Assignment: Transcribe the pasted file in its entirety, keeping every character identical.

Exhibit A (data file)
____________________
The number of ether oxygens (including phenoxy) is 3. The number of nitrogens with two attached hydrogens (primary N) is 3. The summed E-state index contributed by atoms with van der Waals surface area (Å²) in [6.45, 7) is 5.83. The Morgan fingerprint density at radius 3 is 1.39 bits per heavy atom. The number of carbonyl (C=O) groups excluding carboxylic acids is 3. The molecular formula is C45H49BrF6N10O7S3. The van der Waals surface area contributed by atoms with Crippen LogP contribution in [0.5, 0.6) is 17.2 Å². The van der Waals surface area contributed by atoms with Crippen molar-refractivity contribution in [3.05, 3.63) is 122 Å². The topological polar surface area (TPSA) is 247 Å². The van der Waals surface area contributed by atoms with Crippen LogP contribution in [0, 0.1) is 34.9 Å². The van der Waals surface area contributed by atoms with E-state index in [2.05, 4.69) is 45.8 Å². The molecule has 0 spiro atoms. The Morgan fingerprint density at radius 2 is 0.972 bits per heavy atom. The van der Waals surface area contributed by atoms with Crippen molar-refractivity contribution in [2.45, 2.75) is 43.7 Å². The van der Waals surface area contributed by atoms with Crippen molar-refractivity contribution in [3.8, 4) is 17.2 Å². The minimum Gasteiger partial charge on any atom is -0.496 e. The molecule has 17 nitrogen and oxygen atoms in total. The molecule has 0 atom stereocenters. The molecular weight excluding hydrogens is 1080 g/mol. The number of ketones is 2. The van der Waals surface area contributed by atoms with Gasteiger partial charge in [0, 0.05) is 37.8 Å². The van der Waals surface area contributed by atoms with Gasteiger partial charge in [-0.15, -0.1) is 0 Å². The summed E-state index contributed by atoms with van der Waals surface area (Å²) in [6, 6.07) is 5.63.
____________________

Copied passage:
The number of ether oxygens (including phenoxy) is 3. The number of nitrogens with two attached hydrogens (primary N) is 3. The summed E-state index contributed by atoms with van der Waals surface area (Å²) in [6.45, 7) is 5.83. The Morgan fingerprint density at radius 3 is 1.39 bits per heavy atom. The number of carbonyl (C=O) groups excluding carboxylic acids is 3. The molecular formula is C45H49BrF6N10O7S3. The van der Waals surface area contributed by atoms with Crippen LogP contribution in [0.5, 0.6) is 17.2 Å². The van der Waals surface area contributed by atoms with Crippen molar-refractivity contribution in [3.05, 3.63) is 122 Å². The topological polar surface area (TPSA) is 247 Å². The van der Waals surface area contributed by atoms with Crippen LogP contribution in [0, 0.1) is 34.9 Å². The van der Waals surface area contributed by atoms with E-state index in [2.05, 4.69) is 45.8 Å². The molecule has 0 spiro atoms. The Morgan fingerprint density at radius 2 is 0.972 bits per heavy atom. The van der Waals surface area contributed by atoms with Crippen molar-refractivity contribution in [2.45, 2.75) is 43.7 Å². The van der Waals surface area contributed by atoms with Crippen molar-refractivity contribution in [3.8, 4) is 17.2 Å². The minimum Gasteiger partial charge on any atom is -0.496 e. The molecule has 17 nitrogen and oxygen atoms in total. The molecule has 0 atom stereocenters. The molecular weight excluding hydrogens is 1080 g/mol. The number of ketones is 2. The van der Waals surface area contributed by atoms with Gasteiger partial charge in [0, 0.05) is 37.8 Å². The van der Waals surface area contributed by atoms with Gasteiger partial charge in [-0.15, -0.1) is 0 Å². The summed E-state index contributed by atoms with van der Waals surface area (Å²) in [6, 6.07) is 5.63.